The prolific art collector, advisor and soon-to-be mother of three, Shanyan Koder is sitting snuggled among silk cushions on an antique chaise longue in her living room. Hanging on the wall opposite is Eden – a Damien Hirst Butterfly piece – one of Koder’s personal favourites.
“Visually it’s an absolutely stunning painting, bursting with colour, iridescence. It’s symmetrical and cathedral-esque – and the only work in his entire Butterfly series that includes every single butterfly that’s ever featured in the series,” says the Hong Kong-born and -raised founder/director of Shanyan Koder Fine Arts and HUA arts platform.
An epic Candida Höfer photograph hovers just above the black grand piano, and a pair of Afro-Nude paintings by Chris Ofili adorn the wall above. The scene is set, and what a scene it is.
Dressed in a simple black dress and white robe, waiting for hair and make-up, and looking relaxed in her fairy-tale home, Koder is also gloriously, glowingly six months pregnant. Her third child is well on her way – another girl in addition to daughters Callie, aged six, and Lily, four.
Today, we’re in the safe confines of her spectacular Chelsea house, hands washed and sanitised as London starts to come to grips with the severity of the Covid-19 crisis that’s already swept its way through Asia. These strange and precarious times quickly bring the conversation to balance, well-being and family.
“What a year it’s been so far, 2020, with the Australian bushfires – my husband’s Australian, so it’s been very devastating to our family too – the floods in the UK, the locusts in Africa and now with this virus, and then the markets crashing. I feel it’s a message to mankind to reset and refocus on the most important things in life, which are health and happiness,” says Koder.
Those are also the core values of how she’d like to raise her children – prioritising health, happiness and home. Hectic London life for the Koders is often punctuated by time outs: “We go to the middle of nowhere, the Turks & Caicos, for two weeks just to recharge and reset.”
It’s soon off to a secluded house on a cliff overlooking the English coast – Cornwall to be exact – where the family will be getting away from the hustle, bustle and density of London during this time of crisis. “Hopefully some salty sea air and the windswept landscape will help us escape from all the chaos for a little while. There’s a time to be busy, I like to be industrious and engaged, but there’s also a time to rebalance and reconnect with nature, the ocean and the sea, and I’m quite spiritual about that.”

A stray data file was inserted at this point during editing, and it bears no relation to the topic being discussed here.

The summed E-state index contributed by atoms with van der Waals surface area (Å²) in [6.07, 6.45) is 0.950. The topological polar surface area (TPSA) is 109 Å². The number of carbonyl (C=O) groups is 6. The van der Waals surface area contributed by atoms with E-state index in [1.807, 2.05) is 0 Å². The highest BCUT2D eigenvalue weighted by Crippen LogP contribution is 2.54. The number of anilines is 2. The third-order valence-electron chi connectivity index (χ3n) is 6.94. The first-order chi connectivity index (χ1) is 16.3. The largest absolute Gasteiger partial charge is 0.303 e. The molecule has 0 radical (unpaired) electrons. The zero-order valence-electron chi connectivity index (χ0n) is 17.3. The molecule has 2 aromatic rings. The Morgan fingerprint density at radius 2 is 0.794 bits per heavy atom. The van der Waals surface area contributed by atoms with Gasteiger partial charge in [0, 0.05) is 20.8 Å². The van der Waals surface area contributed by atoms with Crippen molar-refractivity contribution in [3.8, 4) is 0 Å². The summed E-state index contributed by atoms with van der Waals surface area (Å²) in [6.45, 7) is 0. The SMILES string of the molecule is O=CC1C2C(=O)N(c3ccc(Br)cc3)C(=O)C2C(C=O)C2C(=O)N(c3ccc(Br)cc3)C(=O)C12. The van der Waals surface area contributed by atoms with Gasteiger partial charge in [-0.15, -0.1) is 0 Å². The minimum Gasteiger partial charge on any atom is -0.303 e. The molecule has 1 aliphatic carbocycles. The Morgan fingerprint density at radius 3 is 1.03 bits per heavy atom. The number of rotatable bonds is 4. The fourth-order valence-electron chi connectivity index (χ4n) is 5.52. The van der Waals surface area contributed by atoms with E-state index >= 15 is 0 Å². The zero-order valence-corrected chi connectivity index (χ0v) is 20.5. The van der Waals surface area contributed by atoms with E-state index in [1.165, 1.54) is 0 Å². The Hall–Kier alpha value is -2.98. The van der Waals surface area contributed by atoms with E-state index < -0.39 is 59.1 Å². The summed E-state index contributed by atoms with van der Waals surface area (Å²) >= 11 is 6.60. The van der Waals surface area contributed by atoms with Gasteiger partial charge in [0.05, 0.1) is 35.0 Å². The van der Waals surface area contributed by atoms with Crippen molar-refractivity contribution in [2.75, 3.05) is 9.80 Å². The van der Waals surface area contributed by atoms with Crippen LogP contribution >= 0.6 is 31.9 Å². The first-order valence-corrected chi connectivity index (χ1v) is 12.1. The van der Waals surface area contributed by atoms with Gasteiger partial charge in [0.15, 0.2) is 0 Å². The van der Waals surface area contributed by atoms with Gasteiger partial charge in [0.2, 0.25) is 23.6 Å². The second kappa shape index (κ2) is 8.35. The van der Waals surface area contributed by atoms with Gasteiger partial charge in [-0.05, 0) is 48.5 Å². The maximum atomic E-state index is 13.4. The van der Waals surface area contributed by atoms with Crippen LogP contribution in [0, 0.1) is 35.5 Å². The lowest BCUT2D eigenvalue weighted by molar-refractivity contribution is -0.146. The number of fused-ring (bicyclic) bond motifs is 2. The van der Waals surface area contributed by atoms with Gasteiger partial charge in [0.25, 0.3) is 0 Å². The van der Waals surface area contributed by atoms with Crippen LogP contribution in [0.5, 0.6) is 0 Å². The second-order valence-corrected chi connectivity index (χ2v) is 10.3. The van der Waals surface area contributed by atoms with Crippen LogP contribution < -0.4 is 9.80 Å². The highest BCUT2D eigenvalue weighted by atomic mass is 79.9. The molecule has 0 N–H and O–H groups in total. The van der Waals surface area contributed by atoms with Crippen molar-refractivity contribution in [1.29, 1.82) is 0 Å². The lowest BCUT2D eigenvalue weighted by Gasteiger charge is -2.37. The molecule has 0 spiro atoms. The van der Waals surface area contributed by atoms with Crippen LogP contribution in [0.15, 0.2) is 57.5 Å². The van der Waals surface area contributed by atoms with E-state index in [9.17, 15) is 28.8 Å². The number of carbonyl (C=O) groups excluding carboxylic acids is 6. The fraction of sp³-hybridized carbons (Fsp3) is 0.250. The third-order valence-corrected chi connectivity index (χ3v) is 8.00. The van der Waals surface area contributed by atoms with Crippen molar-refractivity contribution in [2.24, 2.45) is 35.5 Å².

The art aficionado’s lifestyle is usually a mixture of worldly glamour and cosy, quiet family time. Her father, Hong Kong businessman Canning Fok, was already one of the city’s most prolific art collectors before Koder took a bigger role in shaping the family’s impressive collection, which includes Monet, Miró and Matisse along with Hirsts and Warhols. So it was her own family and upbringing that steered her “love for fine art and the way I collect today… I remember joining my parents from a very young age to bid at the likes of Sotheby’s and Christie’s’ evening sales.”
Since childhood, the thrill of acquiring rare pieces at exclusive viewings never left her. Today, the family collection runs the gamut of Modern masters, Impressionists and Post Impressionists – the likes of Degas, Magritte and Van Gogh, as well as contemporary luminaries such as Murakami and Hirst and a smattering of Chinese modern masters. Koder has carved out a stellar reputation as a serious art-world mover and shaker, serving as a council member of the Serpentine Galleries in London, an advisory-board member of the contemporary gallery Unit London and a member of the women-only Artemis Council at the New Museum of New York. The HUA art space (now online platform) she founded over a decade ago introduced the enigmatic Chinese contemporary market to the rest of the world.
As a collector, she has to respond emotionally to the actual artwork. “I like to collect with an open mind and not just stick with an artist that I know, because for me that’s quite closed-minded,” she says. “I’m a classicist at heart – I do love the old-worldly paintings, so I do tend to gravitate towards contemporary works that tend to have the elements of classicism and romanticism. But I like to embrace the new, I like to support emerging artists.”
Our eyes are drawn again to the Hirst, which carries a sense of the classical, and the butterflies a touch of romance. “As with all Damien’s works, there are classical elements of natural history, of science, of art and religious faith; but I love that while this work is a celebration of the beauty of life, it’s equally an appreciation of the beauty also in death.”
As much as she’s a natural classicist, there’s much about her entrepreneurial approach that’s progressive and digitally focused. Communications and even sales are easier in the digital and social-media age. “Along that vein, I’m also co-founding an app called Global Showcases, to be launched later this year, which targets an invitation-only group of discerning collectors looking to acquire and cross-collect the world’s most exclusive masterpieces.”